Lingering drought damage to push Indonesian palm exports to 3-year low


High export levies, ongoing heat damage, and heavy domestic demand will drive Indonesian palm oil exports to three-year lows next season, US officials said.

The US Department of Agriculture's bureau in Jakarta forecast exports from the world's top palm grower at just 24.75m tonnes for 2016-17.

This is 1.75m tonnes below the USDA's official forecast, and would be the lowest level since 2013-14.

Indonesian palm oil production will recover more slowly than expected next season, after extensive heat and drought damage during the 2015-16 El Nino, the bureau said.

And domestic demand for palm oil is booming to record highs, thanks to increased local biofuel use, squeezing exports still further.

Drought damage

The bureau saw Indonesian palm production under ongoing pressure, following last year's severe El Nino, which triggered drought across Indonesia, including key palm oil production areas in southern Sumatera and southern Kalimantan.

The severity of the heat damage prompted the bureau to cut its production estimates to 32.0m tonnes in 2015-16, 1.0m tonnes below the official USDA forecast.

True the bureau suggested that the worst of the heat damage may be now be over, as field observations made in June "verified that production declines are peaking.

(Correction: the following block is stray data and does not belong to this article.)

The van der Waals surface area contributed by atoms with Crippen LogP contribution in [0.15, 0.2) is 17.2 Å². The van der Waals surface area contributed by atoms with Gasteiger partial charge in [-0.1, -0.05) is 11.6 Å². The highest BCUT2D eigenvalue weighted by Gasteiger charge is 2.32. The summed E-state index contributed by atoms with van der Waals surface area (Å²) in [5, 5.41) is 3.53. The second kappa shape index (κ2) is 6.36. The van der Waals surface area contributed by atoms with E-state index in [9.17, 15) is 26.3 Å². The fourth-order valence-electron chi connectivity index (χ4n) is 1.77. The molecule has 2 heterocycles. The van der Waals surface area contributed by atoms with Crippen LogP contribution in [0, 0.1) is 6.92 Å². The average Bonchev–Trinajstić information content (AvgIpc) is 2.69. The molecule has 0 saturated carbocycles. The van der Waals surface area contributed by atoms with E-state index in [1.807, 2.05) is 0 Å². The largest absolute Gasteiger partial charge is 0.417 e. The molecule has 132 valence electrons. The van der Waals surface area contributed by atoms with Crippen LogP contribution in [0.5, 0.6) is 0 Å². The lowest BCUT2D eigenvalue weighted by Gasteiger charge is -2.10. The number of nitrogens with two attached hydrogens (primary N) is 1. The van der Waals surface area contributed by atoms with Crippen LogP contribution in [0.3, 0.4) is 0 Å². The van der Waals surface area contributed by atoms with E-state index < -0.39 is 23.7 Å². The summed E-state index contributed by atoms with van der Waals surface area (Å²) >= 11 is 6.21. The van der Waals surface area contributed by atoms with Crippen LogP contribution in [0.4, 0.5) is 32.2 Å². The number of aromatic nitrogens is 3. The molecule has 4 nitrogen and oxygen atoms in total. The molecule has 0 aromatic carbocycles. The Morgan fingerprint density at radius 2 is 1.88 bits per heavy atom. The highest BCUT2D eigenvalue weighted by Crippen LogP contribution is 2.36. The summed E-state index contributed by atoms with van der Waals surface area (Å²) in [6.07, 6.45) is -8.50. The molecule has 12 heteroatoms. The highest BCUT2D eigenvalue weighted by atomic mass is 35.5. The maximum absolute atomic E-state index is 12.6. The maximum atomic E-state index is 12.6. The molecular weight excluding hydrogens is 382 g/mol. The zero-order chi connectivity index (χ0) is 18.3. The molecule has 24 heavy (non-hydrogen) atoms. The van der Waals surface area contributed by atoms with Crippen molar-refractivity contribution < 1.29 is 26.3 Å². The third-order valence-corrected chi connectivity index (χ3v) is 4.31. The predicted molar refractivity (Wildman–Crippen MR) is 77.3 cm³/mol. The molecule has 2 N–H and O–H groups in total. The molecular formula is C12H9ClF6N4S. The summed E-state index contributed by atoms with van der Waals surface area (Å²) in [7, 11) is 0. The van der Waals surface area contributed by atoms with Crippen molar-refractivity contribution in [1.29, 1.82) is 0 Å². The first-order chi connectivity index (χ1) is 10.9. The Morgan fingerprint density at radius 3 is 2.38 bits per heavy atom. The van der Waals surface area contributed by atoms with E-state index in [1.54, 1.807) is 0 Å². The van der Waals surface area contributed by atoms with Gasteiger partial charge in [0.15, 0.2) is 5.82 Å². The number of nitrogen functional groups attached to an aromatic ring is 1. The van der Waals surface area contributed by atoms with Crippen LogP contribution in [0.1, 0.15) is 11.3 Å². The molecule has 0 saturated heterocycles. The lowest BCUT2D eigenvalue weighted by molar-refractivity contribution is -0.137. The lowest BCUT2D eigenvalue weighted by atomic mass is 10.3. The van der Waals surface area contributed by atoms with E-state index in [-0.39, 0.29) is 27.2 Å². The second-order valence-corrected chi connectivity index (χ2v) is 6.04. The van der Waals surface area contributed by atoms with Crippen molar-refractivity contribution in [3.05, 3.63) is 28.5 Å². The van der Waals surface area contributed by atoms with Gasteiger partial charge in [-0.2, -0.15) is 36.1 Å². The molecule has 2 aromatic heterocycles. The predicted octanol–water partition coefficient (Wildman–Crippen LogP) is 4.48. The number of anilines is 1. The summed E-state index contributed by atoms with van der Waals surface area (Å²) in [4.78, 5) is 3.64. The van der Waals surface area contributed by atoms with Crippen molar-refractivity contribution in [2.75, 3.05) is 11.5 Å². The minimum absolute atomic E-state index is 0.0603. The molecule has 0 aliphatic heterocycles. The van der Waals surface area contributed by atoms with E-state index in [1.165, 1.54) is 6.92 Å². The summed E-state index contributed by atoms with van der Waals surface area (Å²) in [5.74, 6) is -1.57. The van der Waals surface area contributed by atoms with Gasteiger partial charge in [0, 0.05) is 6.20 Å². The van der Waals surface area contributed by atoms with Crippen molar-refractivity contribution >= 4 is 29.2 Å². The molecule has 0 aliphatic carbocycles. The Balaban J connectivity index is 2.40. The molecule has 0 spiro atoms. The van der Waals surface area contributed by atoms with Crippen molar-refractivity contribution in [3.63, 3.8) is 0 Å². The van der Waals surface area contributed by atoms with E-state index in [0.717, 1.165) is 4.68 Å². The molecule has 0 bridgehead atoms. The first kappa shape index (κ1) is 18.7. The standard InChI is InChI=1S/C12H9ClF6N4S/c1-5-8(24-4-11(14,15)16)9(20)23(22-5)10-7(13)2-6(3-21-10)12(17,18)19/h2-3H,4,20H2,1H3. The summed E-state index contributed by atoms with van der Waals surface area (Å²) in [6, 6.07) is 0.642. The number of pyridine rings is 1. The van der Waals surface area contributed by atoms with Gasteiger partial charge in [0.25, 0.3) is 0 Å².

"Peak yield declines correspond with a lag of approximately six to nine months following dry weather," the bureau said.

But the bureau said that "Given the severity of stress to some of the plantations… full recovery is expected to take up to 24 months under normal rain conditions".

Palm oil production for 2016-17 was therefore seen at just 33.5m tonnes, 1.5m tonnes below the official USDA estimate.

Higher domestic consumption

And ideas of Indonesian palm oil consumption were also raised, thanks to higher biofuel usage, adding to the tightness in supplies.

"Indonesian palm oil consumption has been transformed through biodiesel blending and a subsidy program implemented in mid-2015," the bureau said.

Indonesian biofuel demand, which was negligible at the start of last year, has been driven by a levy scheme, which uses export tarrifs for palm oil to fund domestic biofuel use.

The Jakarta bureau reports that more than 700m litres of palm-derived biodiesel were subsidised through the scheme in the first three months of 2016.

The increase in biodiesel demand was seen driving Indonesian palm oil consumption to an all-time high of 9.62m tonnes in 2016-17, 620,000 tonnes above the official USDA estimate.

Tariff barrier

The bureau also noted weaker demand, due to competition from other vegetable oils, and Indonesia's $50 a tonne levy on palm oil exports.

The bureau noted that "export declines to major export destinations have been led by China, the EU, and the African continent".

"Palm oil exports to China have declined by 12% over the previous year, primarily because of softening demand in China due to increased soybean crushing for China's growing livestock sector.

October crude palm oil futures in Malaysia finished up 3.3%, at a six-week high of $2,417 a tonne.


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